Talent Management Group owner Vickie Panek said Utah offers a lot for child actors. In Los Angeles, a child might be one among 1,000 vying for a part, but one in 100 for a role in Utah. Plus, “they can stay in school and live a normal life and still stay in the industry,” she said.
However, wherever they are, kids and parents with stars in their eyes should proceed with caution in what Panek calls a “buyer-beware” industry. She said some agencies might enroll a client in their acting school or take fees, then do little after that.
“I encourage people to do their homework,” said Panek, whose agency gets paid only when its actors and models are working.
Her agency does not sell workshops or photoshoots and is selective about which clients it takes, Panek said. She will decline to represent a child who is not interested in being an actor and suggests that the parents come back in a year if the situation changes.
According to Johnson, a red flag is a requirement that child actors pay for an audition. Statements that a talent scout works for Disney or that a workshop will give a child a career boost should be checked out.
“You’ve got to be really careful about that stuff,” Johnson said. “Some of those workshops are terrific and some of them are not. I always tell parents you have got to be sure there are legitimate people behind it who know what they’re doing.”
In an online posting, the Federal Trade Commission says signs that an offer to get a child into the business might not be legitimate include talk about big salaries, guarantees that they’ll get work, and a requirement that your payment be made only in cash or by money order. The commission urges consumers to check out companies before giving them money or personal information by, among other steps, checking its reputation online and asking for references.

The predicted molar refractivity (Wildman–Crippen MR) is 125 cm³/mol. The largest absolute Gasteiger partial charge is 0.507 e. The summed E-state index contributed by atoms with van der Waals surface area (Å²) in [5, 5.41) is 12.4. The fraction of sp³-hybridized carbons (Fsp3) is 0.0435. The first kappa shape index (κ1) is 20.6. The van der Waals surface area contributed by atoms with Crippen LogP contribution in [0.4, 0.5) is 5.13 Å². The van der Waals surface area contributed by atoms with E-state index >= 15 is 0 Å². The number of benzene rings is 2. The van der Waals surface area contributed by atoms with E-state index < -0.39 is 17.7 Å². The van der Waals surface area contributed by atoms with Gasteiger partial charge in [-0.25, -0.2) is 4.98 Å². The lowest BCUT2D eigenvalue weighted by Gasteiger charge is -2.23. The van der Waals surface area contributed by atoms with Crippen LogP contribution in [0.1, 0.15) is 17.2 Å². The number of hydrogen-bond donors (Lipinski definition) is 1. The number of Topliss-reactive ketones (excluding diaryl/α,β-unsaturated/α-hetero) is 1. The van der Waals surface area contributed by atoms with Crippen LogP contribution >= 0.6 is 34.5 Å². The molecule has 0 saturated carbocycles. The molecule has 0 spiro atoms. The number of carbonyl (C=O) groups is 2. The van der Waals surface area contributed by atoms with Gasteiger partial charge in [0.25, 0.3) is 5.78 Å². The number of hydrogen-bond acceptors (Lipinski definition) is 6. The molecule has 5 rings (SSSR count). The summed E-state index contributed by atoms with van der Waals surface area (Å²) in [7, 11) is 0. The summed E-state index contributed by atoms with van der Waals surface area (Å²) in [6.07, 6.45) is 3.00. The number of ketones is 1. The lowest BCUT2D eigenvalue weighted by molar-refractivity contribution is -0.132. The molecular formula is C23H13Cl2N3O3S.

Jean Bourne, mother of the Bagley children who are actors and part of the Working with Lemons musical group led by an adult brother, said kids should work hard if they want to be entertainers. That can include classes, and her children–who achieved fame with a cover from the movie Frozen on the Riverton family’s YouTube channel–work with an acting coach once a week, she said.
Bourne said that years ago, one daughter took classes at an acting school where she learned a little, but the experience did not lead to jobs in Hollywood. “If it’s really expensive and it promises to launch your career, it’s probably a scam,” she said.
For about a dozen years now, the Bagleys have been clients of McCarty Talent Agency, which focuses on booking auditions.
“We make money off of having great talent working,” said Michelle Dillon, the Salt Lake City agency’s acting director and head booking agent.
In Taevyn’s case, his aunt said the family carefully researched the sponsor–which invited only a handful of the hundreds who auditioned in Utah for the opportunity–before deciding to go to Los Angeles. Travel, hotel and workshop expenses cost thousands of dollars, but the potential benefits are worth it, Zufelt said.
“I really checked it out,” she said. “There are no guarantees. His agent won’t be paid until he gets a job.”
After returning home, Zufelt said the experience greatly benefitted Taevyn, who presented monologues and performed commercials in front of scouts during audition bootcamps. He also walked down the runway in a modeling workshop and danced in Aladdin, the show held on the last night of the workshop.
“It really helped him a lot,” Zufelt said. “It was a great learning experience.”
Her nephew got callbacks from five California talent agencies and the family has been communicating with them, she said. However, Utah is home.
“I’m not sure we’ll pursue the California agents,” Zufelt said. “We may choose to stay in the Utah market because Utah’s booming.” U